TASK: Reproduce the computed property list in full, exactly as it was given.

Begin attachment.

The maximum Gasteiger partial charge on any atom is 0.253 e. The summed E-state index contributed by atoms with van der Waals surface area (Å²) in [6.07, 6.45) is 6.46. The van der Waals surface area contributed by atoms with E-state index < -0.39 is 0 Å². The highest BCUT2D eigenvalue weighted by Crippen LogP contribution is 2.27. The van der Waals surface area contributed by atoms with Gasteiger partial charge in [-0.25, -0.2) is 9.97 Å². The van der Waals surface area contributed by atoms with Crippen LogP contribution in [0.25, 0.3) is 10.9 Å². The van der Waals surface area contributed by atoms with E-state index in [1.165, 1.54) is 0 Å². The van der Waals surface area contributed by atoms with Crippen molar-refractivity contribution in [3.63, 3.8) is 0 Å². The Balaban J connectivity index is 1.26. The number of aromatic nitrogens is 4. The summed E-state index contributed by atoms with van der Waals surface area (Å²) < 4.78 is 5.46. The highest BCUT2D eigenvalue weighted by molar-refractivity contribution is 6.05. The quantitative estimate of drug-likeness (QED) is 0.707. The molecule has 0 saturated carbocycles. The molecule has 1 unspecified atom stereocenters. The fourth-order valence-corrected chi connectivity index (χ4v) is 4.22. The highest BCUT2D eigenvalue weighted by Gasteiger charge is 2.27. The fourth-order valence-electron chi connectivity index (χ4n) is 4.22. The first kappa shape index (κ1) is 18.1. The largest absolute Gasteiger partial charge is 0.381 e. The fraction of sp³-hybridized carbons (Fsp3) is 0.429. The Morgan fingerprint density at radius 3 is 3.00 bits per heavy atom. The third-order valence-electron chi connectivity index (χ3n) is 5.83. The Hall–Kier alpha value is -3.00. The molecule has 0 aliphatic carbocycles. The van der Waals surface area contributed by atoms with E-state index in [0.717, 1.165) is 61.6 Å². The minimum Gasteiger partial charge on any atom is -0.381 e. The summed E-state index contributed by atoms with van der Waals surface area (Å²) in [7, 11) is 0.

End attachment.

The maximum Gasteiger partial charge on any atom is 0.253 e. The summed E-state index contributed by atoms with van der Waals surface area (Å²) in [6.07, 6.45) is 6.46. The van der Waals surface area contributed by atoms with E-state index < -0.39 is 0 Å². The highest BCUT2D eigenvalue weighted by Crippen LogP contribution is 2.27. The van der Waals surface area contributed by atoms with Gasteiger partial charge in [-0.25, -0.2) is 9.97 Å². The van der Waals surface area contributed by atoms with Crippen LogP contribution in [0.25, 0.3) is 10.9 Å². The van der Waals surface area contributed by atoms with E-state index in [1.165, 1.54) is 0 Å². The van der Waals surface area contributed by atoms with Crippen molar-refractivity contribution in [3.63, 3.8) is 0 Å². The Balaban J connectivity index is 1.26. The number of aromatic nitrogens is 4. The summed E-state index contributed by atoms with van der Waals surface area (Å²) < 4.78 is 5.46. The highest BCUT2D eigenvalue weighted by molar-refractivity contribution is 6.05. The quantitative estimate of drug-likeness (QED) is 0.707. The molecule has 0 saturated carbocycles. The molecule has 1 unspecified atom stereocenters. The fourth-order valence-corrected chi connectivity index (χ4v) is 4.22. The highest BCUT2D eigenvalue weighted by Gasteiger charge is 2.27. The fourth-order valence-electron chi connectivity index (χ4n) is 4.22. The first kappa shape index (κ1) is 18.1. The largest absolute Gasteiger partial charge is 0.381 e. The fraction of sp³-hybridized carbons (Fsp3) is 0.429. The Morgan fingerprint density at radius 3 is 3.00 bits per heavy atom. The third-order valence-electron chi connectivity index (χ3n) is 5.83. The Hall–Kier alpha value is -3.00. The molecule has 0 aliphatic carbocycles. The van der Waals surface area contributed by atoms with E-state index in [0.717, 1.165) is 61.6 Å². The minimum Gasteiger partial charge on any atom is -0.381 e. The summed E-state index contributed by atoms with van der Waals surface area (Å²) in [7, 11) is 0.